It is by no means controversial to say that there is a long history of popular animus towards major oil companies in the US. Indeed, in 1911, well before the Exxon Valdez tanker ran aground and spilled hundreds of thousands of barrels of crude into the delicate ecosystem of Alaska’s Prince William Sound (thereby guaranteeing, aside from a protracted environmental disaster that continues to this day, years of near-total synonymity between the name of the company and the name of the event), immense popular pressure resulted in the US Supreme Court ordering the breakup of Standard Oil under the Sherman Antitrust Act.
One might be tempted to ask what good the breakup did, considering that one century later most of the “mini-Standards” have gradually, and persistently, managed to re-coagulate into ever larger and more consolidated chunks of their former superstructure. While it is highly unlikely that there is much of an appetite among the so-called “super-majors” at present to reform the old Standard Oil, the past 100 years have not seen the public relations scene for big oil getting any better, despite the millions of dollars the industry has spent trying to improve its image.
XOM and Climate Change Denial
ExxonMobil (XOM) is for obvious reasons perceived as the industry’s standard-bearer. The company has long been one of the world’s largest publicly-traded entities, a position it came to occupy as a result of the arrival of former CEO Lee Raymond, who imposed a nearly pious sort of discipline on the company’s operations and finances.
Accordingly, ExxonMobil also set the bar for how far big oil companies might be able to go in terms of pushing the credulity of the general public. The issue of climate change provides the best illustration of this, as Raymond was renowned for his complete and total rejection of the possibility of climate change, much less that human activity, particularly through the production and use of fossil fuels, accounted for a substantial amount the carbon being released into the earth’s atmosphere.
Raymond, himself a man of science, appears to have been totally sincere in his belief, and under his leadership the company hired its own stable of white-coats to produce reports that refuted or at least cast doubts on the thesis of global warming. It also funded independent efforts to do so.
From Denial to Greenwashing
It took the arrival of the more pragmatic CEO Rex Tillerson to act on the need to get with the times. In the meantime, Exxon’s more skittish colleagues had opted for a more friendly technique of skirting the core issues posed by the overwhelming evidence of climate science. Greenwashing, as it is known by environmental activists, can be seen in a variety of forms, for instance when the company formerly known as British Petroleum (BP) changed its name simply to “BP”, and adopted a soft, friendly green/yellow logo design, ostensibly in an effort to distance itself from its image as a big scary oil company.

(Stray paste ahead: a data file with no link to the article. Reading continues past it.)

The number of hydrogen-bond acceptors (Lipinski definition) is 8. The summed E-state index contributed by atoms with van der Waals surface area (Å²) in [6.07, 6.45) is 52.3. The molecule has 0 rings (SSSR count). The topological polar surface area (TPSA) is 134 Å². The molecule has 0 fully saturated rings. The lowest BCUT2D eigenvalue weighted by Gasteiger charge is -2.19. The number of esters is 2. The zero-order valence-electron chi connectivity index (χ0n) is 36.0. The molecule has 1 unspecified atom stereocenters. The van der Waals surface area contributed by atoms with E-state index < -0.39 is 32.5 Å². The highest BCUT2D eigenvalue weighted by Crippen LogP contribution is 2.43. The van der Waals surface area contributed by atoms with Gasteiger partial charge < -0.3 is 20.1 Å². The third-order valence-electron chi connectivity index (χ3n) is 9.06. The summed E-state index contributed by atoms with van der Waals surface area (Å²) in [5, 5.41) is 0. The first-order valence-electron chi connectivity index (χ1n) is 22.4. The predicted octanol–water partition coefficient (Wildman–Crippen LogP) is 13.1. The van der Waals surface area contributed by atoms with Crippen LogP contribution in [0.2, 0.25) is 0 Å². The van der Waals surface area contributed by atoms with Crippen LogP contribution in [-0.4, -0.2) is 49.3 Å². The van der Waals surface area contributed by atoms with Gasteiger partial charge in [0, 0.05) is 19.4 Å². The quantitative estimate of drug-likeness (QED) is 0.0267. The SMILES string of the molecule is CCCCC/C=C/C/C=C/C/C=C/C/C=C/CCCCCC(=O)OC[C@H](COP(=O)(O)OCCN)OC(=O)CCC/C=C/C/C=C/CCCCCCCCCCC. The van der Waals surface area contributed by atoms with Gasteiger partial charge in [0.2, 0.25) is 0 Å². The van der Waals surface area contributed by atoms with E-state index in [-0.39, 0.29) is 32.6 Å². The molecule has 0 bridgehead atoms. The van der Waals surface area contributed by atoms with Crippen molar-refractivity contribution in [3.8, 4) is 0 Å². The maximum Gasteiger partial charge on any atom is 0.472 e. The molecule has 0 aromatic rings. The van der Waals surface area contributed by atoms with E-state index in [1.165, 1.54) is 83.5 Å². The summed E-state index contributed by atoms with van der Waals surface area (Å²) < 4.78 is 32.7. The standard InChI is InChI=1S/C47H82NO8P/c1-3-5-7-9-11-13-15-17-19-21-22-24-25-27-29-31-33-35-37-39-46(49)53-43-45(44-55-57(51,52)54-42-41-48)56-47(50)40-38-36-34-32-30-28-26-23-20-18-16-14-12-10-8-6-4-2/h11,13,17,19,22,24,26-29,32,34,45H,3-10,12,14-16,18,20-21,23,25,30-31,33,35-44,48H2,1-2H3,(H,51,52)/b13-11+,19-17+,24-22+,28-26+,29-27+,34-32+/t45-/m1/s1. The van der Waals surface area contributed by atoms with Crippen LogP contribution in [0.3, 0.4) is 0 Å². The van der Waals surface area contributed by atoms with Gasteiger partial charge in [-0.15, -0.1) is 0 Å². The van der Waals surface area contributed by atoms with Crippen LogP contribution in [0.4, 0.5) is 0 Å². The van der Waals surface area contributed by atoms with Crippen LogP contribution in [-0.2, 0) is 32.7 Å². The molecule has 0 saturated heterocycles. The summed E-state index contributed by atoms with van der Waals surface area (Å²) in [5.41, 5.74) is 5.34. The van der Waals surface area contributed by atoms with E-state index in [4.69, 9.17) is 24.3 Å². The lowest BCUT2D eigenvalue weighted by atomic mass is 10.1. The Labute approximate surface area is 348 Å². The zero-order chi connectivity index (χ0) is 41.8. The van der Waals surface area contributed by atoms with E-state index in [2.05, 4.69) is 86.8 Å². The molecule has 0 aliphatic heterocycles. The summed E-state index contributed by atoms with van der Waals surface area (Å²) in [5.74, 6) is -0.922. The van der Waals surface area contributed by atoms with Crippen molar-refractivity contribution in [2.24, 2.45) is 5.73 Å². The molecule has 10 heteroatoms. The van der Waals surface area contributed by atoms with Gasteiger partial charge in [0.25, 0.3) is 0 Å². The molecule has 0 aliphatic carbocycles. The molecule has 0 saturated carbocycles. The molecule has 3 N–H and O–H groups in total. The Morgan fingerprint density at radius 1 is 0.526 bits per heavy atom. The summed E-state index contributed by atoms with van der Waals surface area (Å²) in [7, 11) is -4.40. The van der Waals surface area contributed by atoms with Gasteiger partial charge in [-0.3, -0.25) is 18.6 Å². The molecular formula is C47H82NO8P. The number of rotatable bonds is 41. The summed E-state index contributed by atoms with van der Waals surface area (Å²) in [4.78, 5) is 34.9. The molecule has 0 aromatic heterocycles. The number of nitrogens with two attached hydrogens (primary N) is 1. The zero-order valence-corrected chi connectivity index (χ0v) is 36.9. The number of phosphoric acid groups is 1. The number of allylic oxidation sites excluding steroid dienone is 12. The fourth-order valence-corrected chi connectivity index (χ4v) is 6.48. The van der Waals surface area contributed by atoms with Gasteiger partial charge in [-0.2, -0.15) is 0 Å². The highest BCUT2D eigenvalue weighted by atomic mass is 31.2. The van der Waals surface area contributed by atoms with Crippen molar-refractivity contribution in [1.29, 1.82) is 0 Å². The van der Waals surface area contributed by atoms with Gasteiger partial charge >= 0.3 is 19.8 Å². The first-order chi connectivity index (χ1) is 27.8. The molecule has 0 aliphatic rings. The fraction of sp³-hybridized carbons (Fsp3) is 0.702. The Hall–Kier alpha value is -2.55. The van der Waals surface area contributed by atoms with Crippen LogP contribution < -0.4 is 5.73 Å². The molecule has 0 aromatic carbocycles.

Big oil in general has taken to advertising its own embrace of environmental issues, and have spent a great deal of money to this end. One of the most recent examples can be seen raking the form of Royal Dutch Shell’s ($RDS.A) so-called “Science Slams.” Its most recent science slam, which took place in Berlin last week, had the stated goal of encouraging young scientists to bring forth and share their ideas on renewable energy. But the response from some of the participants was not only not what the company had expected, but also seems to have backfired to some extent.
Berlin’s Young Scientists Say “No” to Science Slams
The Berlin Science Slam turned out to be quite a spectacle/debacle. At some point during the proceedings, a German environmentalist by the name of Jean Peters, along with an accomplice, took the stage to demonstrate their invention: an odd-looking box contraption. Peters made a great show of the otherwise simple act of plugging in the device; once this was accomplished, the box’s lid flew open, and it began spewing an oil-esque substance all over the room full of what were presumably young German scientists.
The inside of the lid read “Slam Shell,” so the point must have been obvious to everyone almost immediately. Peters reinforced the whole performance by unplugging the machine, and telling the audience: “We can pull the plug out here, but not in the Arctic!”
Shell’s Arctic Drilling vs. Shell’s Love of Renewables
Earlier this year, former Secretary of the Interior Ken Salazar stated quite succinctly that “Shell screwed up in 2012”. He was referring to a number of serious mishaps for which the company was responsible in 2012 that took place in the Arctic Ocean, in the wake of a report that claimed the company was not adequately prepared for such a risky undertaking.
The activist group behind the Science Slam prank is known as the Peng Collective. Their stated goal, as can be seen in their official statement on the matter, was to highlight the company’s greenwashing via the Science Slam. In other words, their contention is that it is at best hypocritical, and at worst premeditated and devious, for the company to spend 180,000 euros on an event that showcases how much it cares about the environment, and how much it cares about the voices of young people, while simultaneously undertaking dangerous deep-water drilling in highly sensitive areas of the Arctic, especially as the company had a record of offshore accidents in 2012 that it has not yet cleaned up after.
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